Background Individuals with Huntington’s disease may present with difficulties in cognition. Cognition affects an individual’s care needs, including the need for residential care.1 Medical comorbidities compound difficulties for those with HD and their caregivers. Psychotropic and other medications may have significant anticholinergic side effects,2 these may be cumulative in nature and affect cognition. The Drug Burden Index (DBI)3 4 is a measure of exposure to anticholinergic medications. It was reported to be independently associated with physical and cognitive function in community dwelling older persons.
Objective Specific Aim 1: Does anticholinergic drug burden score impact cognitive function? Specific Aim 2: What is the role of psychotropic medications in generating this anticholinergic burden?
Methods De-identified data was obtained from the Enroll-HD and Registry Specified Dataset. Medication data is maintained by the Uppsala Monitoring Centre (UMC). We will combine this data with psychometric tests available. DBI will be calculated at years 1 (baseline), 2 and 4. A measure of the area under the curve for DBI (AUCDB) over the whole study period will be calculated.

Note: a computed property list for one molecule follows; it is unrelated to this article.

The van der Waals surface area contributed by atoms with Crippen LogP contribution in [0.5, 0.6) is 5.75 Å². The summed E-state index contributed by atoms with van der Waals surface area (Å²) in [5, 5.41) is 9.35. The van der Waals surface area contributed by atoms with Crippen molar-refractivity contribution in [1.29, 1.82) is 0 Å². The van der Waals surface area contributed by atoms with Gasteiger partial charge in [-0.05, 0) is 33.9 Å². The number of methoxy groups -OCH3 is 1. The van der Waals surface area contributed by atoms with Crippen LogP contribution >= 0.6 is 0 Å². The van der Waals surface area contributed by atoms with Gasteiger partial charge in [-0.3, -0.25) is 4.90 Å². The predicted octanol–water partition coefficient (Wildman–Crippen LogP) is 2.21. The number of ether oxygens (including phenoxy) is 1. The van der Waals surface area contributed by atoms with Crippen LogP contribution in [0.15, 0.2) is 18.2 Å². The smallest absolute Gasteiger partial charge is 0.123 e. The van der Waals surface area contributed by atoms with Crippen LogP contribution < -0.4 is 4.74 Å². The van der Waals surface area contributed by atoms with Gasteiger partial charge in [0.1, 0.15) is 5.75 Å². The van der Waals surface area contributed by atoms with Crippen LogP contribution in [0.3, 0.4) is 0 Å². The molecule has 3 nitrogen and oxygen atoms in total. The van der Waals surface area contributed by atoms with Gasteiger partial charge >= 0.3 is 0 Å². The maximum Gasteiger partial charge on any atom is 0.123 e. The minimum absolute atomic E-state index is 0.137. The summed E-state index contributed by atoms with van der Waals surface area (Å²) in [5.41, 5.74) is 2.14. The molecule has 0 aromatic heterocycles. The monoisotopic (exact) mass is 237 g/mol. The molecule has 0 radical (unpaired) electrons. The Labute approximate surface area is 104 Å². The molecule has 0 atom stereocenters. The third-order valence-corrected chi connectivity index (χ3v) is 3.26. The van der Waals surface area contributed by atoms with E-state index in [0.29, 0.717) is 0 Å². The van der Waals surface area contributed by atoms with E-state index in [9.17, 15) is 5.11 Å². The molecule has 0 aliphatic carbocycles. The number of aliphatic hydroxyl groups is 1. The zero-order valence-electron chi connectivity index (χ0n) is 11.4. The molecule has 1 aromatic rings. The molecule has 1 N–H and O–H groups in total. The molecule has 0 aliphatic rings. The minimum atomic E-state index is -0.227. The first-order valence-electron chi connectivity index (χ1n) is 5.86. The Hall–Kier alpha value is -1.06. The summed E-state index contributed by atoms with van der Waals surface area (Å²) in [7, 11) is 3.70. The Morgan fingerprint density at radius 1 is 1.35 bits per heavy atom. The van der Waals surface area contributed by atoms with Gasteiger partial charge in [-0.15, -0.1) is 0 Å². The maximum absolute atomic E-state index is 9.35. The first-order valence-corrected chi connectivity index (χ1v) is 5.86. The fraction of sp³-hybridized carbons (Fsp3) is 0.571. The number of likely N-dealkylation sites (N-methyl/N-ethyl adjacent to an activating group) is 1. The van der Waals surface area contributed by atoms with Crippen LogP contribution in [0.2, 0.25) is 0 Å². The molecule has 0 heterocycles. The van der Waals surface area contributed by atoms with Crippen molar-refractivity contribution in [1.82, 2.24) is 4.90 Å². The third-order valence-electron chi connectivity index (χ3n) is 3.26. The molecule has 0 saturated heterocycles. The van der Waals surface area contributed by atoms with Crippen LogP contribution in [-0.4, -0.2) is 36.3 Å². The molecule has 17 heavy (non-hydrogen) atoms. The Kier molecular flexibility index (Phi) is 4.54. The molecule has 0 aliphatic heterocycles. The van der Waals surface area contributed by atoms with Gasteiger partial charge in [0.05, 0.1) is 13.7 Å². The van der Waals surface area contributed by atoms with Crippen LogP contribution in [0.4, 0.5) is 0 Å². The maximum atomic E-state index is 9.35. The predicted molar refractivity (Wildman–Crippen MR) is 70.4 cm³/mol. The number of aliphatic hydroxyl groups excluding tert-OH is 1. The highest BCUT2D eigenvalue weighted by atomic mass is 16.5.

Results 3000 Cognitive assessments were identified ranging from 1 to 4 years of follow up in the dataset. MMSE scores varied from 2 to 30. Data examination revealed significant co-morbidities, which will be correlated with Drug Burden Index scores.
Conclusion The effects and burden of anticholinergic medicines in individuals with Huntington’s disease is significant. The impact of the anticholinergic burden score upon cognitive function must be carefully monitored. All medications should be regularly reviewed to maximize cognitive function.
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